William Blake died in August 1827, at the age of 70. At the time of his death he was working on a set of illustrations for Dante's Divine Comedy which are now considered amongst his best work. It is said that on the day of his death, as he worked frantically on these images, he proclaimed to his wife: "Stay! Keep as you are! You have ever been an angel to me: I will draw you!". A few hours later he passed away: the drawings are now lost.

Art critic Richard Holmes claims that when Blake died, "he was already a forgotten man", with sales for his engravings and painted poems scarcely reaching 20 copies over 30 years. Yet, for George Richmond, an artist associated with The Ancients, Blake "died like a saint...singing of the things he saw in heaven".


Legacy

William Blake is generally considered one of the great artistic polymaths, not just one of the finest poets in the English language, but also one of Britain's most revolutionary visual artists: the critic Jonathan Jones describes him as "far and away the greatest artist Britain has ever produced". Blake is also remembered for the intricate and unique philosophical and religious schemas which sustained his work: whereas Romantic contemporaries such as J.M.W. Turner and John Constable drew inspiration from the landscape, Blake turned inwards, to an imaginative world based on the Bible and other religious and literary texts, taking his viewers on what Elizabeth E. Barker calls "journeys of the mind." Kathleen Raine explains that to the artist himself, Blake's works represented "'portions of eternity' seen in imaginative vision". She compares him to Renaissance masters such as Michelangelo, Dürer, Dante, and Fra Angelico (Blake's favorite artist) in his ability to create all-enveloping imaginative realms seemingly ex nihilo, offering us "fragments of worlds whose bounds extend beyond any of those portions their work embodied".

It is all the more ironic, then, that Blake was disregarded by artistic and literary society during his lifetime. Since it was common knowledge that he claimed to work from visions, he was generally categorized as eccentric or insane; only when the art critic Alexander Gilchrist, born a year after Blake's death, took to the concerted study of his art and legacy - resulting in the publication of The Life of William Blake in 1863 - was the full scope and significance of Blake's visions realised. Gilchrist described Blake's hallucinations as encoding a "special faculty" of the imagination, his avowed connection to the spiritual world evidence not of madness but of a form of "mysticism". Gilchrist's writing created a new context for the study of Blake's practice, just as Pre-Raphaelite artists such as Dante Gabriel Rossetti were responding afresh to the clarion call of Blake's spiritual intensity.

More generally, Blake's visionary and mystical works exerted an enormous influence on the later development of Romanticism in art, and, subsequently, on Pre-Raphaelitism, Symbolism, and even modernism. Blake's influence on literature has also been profound: Walt Whitman, W. B. Yeats, and Allen Ginsberg are amongst the poets profoundly inspired by him, while Blakean visions also had an afterlife in the abstract and psychedelic pop lyrics of the sixties, especially in Bob Dylan's post-beat dream sequences. In the present day, Blake's legacy extends all over high and popular culture, including art, literature, music, and film. It is believed, for example, that the illustrations for Lord of Rings and other movies on mythological themes were inspired by his imagery.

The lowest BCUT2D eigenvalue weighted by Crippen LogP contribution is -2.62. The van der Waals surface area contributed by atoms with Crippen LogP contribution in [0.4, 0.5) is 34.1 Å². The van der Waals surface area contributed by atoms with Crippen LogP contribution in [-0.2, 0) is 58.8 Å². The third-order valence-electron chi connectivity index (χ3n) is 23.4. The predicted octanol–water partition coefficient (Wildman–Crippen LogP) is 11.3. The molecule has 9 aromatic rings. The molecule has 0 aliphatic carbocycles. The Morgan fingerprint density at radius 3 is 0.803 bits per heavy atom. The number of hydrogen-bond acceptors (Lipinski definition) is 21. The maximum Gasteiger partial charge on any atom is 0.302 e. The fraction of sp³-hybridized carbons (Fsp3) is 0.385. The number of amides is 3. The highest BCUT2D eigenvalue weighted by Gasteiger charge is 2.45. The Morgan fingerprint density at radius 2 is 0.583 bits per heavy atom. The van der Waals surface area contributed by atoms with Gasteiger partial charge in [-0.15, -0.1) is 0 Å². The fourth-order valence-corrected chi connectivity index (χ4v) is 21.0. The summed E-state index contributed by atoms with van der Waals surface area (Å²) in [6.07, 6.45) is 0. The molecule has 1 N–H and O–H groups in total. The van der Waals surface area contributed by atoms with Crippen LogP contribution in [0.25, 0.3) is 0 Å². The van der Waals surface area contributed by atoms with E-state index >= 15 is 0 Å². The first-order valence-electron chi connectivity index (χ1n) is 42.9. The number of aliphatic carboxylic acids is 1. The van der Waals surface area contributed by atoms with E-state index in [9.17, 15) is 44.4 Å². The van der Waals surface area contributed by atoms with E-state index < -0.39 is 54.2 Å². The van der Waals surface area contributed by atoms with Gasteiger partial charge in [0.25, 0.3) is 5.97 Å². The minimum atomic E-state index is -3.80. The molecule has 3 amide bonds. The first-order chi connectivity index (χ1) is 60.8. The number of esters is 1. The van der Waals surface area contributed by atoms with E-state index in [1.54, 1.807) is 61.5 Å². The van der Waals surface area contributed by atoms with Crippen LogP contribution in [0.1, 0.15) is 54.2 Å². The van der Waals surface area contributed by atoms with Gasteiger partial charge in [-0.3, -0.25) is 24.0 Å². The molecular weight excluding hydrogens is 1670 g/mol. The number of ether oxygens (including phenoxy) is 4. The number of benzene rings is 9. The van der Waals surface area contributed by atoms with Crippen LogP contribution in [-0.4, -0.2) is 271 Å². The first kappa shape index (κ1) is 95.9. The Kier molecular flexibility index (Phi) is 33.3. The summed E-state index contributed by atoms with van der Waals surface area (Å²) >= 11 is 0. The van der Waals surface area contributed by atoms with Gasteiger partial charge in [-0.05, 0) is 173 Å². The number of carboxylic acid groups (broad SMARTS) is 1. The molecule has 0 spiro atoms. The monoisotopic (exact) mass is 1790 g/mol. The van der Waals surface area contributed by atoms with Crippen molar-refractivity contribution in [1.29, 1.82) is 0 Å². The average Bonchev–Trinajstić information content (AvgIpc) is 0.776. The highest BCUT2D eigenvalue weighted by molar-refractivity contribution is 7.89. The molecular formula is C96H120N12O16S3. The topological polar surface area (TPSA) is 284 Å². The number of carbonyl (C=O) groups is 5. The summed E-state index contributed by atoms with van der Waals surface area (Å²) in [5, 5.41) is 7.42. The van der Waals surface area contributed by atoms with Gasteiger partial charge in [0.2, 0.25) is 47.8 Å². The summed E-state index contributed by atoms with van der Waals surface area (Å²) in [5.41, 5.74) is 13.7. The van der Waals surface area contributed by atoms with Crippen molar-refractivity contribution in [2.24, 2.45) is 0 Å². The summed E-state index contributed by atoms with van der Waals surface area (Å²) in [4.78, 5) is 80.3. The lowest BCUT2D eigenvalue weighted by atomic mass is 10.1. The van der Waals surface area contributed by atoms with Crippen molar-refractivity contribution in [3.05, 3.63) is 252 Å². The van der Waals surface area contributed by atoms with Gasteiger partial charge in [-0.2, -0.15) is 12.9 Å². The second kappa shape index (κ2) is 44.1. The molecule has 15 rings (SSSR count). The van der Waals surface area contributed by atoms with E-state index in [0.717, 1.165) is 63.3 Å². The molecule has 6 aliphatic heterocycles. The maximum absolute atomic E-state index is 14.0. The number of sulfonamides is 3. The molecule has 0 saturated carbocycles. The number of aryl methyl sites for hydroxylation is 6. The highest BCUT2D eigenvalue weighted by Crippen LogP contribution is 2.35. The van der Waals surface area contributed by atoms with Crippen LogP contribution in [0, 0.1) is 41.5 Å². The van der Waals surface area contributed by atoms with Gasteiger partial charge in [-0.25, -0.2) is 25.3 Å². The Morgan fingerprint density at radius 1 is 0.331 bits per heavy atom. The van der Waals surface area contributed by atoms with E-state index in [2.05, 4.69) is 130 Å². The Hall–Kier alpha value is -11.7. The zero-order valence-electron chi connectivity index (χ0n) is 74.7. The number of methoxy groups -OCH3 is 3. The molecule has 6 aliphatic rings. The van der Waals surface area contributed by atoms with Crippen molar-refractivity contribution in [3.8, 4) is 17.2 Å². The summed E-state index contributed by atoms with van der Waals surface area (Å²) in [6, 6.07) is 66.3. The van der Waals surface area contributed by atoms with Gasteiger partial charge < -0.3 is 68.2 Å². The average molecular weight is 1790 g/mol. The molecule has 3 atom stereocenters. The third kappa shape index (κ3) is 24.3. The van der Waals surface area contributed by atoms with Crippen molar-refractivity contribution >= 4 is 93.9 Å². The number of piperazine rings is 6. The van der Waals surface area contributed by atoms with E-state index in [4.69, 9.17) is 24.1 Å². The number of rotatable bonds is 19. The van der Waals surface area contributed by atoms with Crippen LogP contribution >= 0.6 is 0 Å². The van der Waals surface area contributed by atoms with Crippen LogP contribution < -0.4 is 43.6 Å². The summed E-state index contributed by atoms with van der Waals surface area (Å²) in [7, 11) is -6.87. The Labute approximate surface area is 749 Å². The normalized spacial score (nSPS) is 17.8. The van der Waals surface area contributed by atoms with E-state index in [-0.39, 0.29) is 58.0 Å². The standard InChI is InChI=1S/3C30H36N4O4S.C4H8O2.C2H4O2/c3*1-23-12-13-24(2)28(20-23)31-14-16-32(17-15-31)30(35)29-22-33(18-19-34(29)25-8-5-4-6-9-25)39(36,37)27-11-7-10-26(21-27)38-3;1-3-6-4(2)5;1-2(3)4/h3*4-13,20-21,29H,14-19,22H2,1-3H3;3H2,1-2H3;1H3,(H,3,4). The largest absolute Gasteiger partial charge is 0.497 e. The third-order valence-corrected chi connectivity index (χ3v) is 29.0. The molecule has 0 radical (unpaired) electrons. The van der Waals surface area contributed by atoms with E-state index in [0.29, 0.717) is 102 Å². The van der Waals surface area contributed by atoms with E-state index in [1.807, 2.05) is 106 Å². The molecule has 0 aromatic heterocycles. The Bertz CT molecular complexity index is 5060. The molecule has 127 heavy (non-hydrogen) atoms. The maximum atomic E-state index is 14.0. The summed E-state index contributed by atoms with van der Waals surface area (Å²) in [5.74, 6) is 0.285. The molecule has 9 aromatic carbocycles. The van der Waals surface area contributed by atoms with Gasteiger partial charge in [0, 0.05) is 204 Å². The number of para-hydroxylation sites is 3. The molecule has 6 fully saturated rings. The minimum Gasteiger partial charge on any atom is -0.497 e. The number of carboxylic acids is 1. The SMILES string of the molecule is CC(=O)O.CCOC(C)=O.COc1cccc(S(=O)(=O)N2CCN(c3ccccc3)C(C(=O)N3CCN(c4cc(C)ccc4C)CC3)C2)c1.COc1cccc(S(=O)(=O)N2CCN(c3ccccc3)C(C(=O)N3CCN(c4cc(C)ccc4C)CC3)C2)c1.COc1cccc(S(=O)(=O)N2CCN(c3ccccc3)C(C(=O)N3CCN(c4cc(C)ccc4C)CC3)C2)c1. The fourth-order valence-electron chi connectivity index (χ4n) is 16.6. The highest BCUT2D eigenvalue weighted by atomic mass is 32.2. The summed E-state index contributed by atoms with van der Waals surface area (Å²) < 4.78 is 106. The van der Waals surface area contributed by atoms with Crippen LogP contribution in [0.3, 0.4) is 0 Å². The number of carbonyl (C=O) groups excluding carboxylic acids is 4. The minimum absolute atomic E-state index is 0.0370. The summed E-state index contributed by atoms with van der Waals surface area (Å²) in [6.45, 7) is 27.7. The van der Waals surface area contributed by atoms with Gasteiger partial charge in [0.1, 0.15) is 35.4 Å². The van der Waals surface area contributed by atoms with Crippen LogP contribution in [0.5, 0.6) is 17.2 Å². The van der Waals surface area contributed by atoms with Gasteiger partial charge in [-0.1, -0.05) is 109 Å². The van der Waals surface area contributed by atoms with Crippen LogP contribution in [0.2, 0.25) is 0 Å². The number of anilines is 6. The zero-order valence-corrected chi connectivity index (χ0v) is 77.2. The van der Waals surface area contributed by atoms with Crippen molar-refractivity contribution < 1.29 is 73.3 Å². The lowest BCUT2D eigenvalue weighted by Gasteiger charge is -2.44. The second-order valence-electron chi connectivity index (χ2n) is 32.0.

Art critic Alexander Gilchrist claims that Blake made his work for "children and angels; himself 'a divine child,' whose playthings were sun, moon, and stars, the heavens and the earth". In proclaiming the values of creative freedom, imaginative play, religious tolerance, and all forms of love, Blake created work of an enduring and profoundly positive value.

Influences and Connections

Influences on Artist
Artists, Friends, Movements
Influenced by Artist
Artists, Friends, Movements
William Blake
Interactive chart with William Blake's main influences, and the people and ideas that the artist influenced in turn.
View Influences Chart

Artists

John Milton
Sandro Botticelli
Leonardo da VinciLeonardo da Vinci
MichelangeloMichelangelo
Fra AngelicoFra Angelico

Personal Contacts

John Flaxman
Henry FuseliHenry Fuseli
James Barry

Movements

RenaissanceRenaissance
RomanticismRomanticism

Influences on Artist
William Blake
William Blake
Years Worked: 1771 - 1827
Influenced by Artist

Artists

John Everett MillaisJohn Everett Millais
Dante Gabriel RossettiDante Gabriel Rossetti
G. F. Watts
John William Waterhouse

Personal Contacts

Samuel Palmer
George Richmond
Edward Calvert

Movements

The Ancients
The Pre-RaphaelitesThe Pre-Raphaelites
RomanticismRomanticism
SymbolismSymbolism
SurrealismSurrealism

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Cite this page

Content compiled and written by Sarah Frances Dias

Edited and revised, with Synopsis and Key Ideas added by Greg Thomas

" Artist Overview and Analysis". [Internet]. . TheArtStory.org
Content compiled and written by Sarah Frances Dias
Edited and revised, with Synopsis and Key Ideas added by Greg Thomas
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Useful Resources on William Blake

Books

Websites

Articles

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The books and articles below constitute a bibliography of the sources used in the writing of this page. These also suggest some accessible resources for further research, especially ones that can be found and purchased via the internet.
Eternity's Sunrise: The Imaginative World of William Blake Recomended resource

By Leo Damrosch

William Blake: The Complete Illuminated Books Recomended resource

By William Blake

The Prophetic Books of William Blake: Jerusalem

By Eric Robert Dalrymple Maclagan

William Blake Recomended resource

By Kathleen Raine

More Interesting Books about William Blake
How William Blake keeps our eye on The Tyger

By Jonathan Jones
The Guardian
November 18, 2014

Saving Blake Recomended resource

By Richard Holmes
The Guardian
November 29, 2004

William Blake Recomended resource

By Elizabeth E. Barker
MET Museum

A (Self?) Portrait of William Blake

By Robert N. Essick
Winter 2005

More Interesting Articles about William Blake
William Blake Documentary (2005) Recomended resource

By Academy Media (UK)

Lecture: William Blake On Religion Recomended resource

By Neville Goddard who talks about the mystical William Blake and his spiritual revelation about the Imagination, States, Vision, Manifesting.

in pop culture

Red Dragon

By Thomas Harris

Taming the Tyger (album and song)

By Joni Mitchell